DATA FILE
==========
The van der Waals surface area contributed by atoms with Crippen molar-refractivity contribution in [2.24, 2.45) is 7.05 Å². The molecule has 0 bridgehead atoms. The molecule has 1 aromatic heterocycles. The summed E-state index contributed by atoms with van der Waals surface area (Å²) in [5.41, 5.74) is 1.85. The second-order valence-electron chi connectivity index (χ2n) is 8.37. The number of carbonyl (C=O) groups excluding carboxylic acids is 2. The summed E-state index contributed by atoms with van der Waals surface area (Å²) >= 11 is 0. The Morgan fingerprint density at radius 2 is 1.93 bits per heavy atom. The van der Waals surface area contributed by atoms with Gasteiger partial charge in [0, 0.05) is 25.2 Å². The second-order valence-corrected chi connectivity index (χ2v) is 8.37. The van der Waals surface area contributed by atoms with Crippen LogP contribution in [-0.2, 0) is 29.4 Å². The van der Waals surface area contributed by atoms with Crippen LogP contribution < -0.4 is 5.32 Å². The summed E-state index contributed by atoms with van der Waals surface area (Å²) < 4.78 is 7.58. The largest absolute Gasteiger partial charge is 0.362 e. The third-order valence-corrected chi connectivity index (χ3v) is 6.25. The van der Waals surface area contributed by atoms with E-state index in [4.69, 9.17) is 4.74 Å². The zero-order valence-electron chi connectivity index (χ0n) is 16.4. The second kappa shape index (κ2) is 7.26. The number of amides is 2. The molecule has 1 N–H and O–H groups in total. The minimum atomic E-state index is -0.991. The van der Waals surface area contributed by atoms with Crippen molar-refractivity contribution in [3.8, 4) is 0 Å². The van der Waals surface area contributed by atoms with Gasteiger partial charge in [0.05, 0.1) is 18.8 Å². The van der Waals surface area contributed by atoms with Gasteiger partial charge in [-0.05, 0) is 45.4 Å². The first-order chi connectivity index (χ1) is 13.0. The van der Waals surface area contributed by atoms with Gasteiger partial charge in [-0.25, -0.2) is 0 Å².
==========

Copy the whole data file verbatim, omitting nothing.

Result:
The van der Waals surface area contributed by atoms with Crippen molar-refractivity contribution in [2.24, 2.45) is 7.05 Å². The molecule has 0 bridgehead atoms. The molecule has 1 aromatic heterocycles. The summed E-state index contributed by atoms with van der Waals surface area (Å²) in [5.41, 5.74) is 1.85. The second-order valence-electron chi connectivity index (χ2n) is 8.37. The number of carbonyl (C=O) groups excluding carboxylic acids is 2. The summed E-state index contributed by atoms with van der Waals surface area (Å²) >= 11 is 0. The Morgan fingerprint density at radius 2 is 1.93 bits per heavy atom. The van der Waals surface area contributed by atoms with Gasteiger partial charge in [0, 0.05) is 25.2 Å². The second-order valence-corrected chi connectivity index (χ2v) is 8.37. The van der Waals surface area contributed by atoms with Crippen LogP contribution in [-0.2, 0) is 29.4 Å². The van der Waals surface area contributed by atoms with Crippen LogP contribution < -0.4 is 5.32 Å². The summed E-state index contributed by atoms with van der Waals surface area (Å²) < 4.78 is 7.58. The largest absolute Gasteiger partial charge is 0.362 e. The third-order valence-corrected chi connectivity index (χ3v) is 6.25. The van der Waals surface area contributed by atoms with E-state index in [4.69, 9.17) is 4.74 Å². The zero-order valence-electron chi connectivity index (χ0n) is 16.4. The second kappa shape index (κ2) is 7.26. The number of amides is 2. The molecule has 1 N–H and O–H groups in total. The minimum atomic E-state index is -0.991. The van der Waals surface area contributed by atoms with Crippen molar-refractivity contribution in [3.8, 4) is 0 Å². The van der Waals surface area contributed by atoms with Gasteiger partial charge in [0.05, 0.1) is 18.8 Å². The van der Waals surface area contributed by atoms with Gasteiger partial charge in [-0.05, 0) is 45.4 Å². The first-order chi connectivity index (χ1) is 13.0. The van der Waals surface area contributed by atoms with Gasteiger partial charge in [-0.25, -0.2) is 0 Å².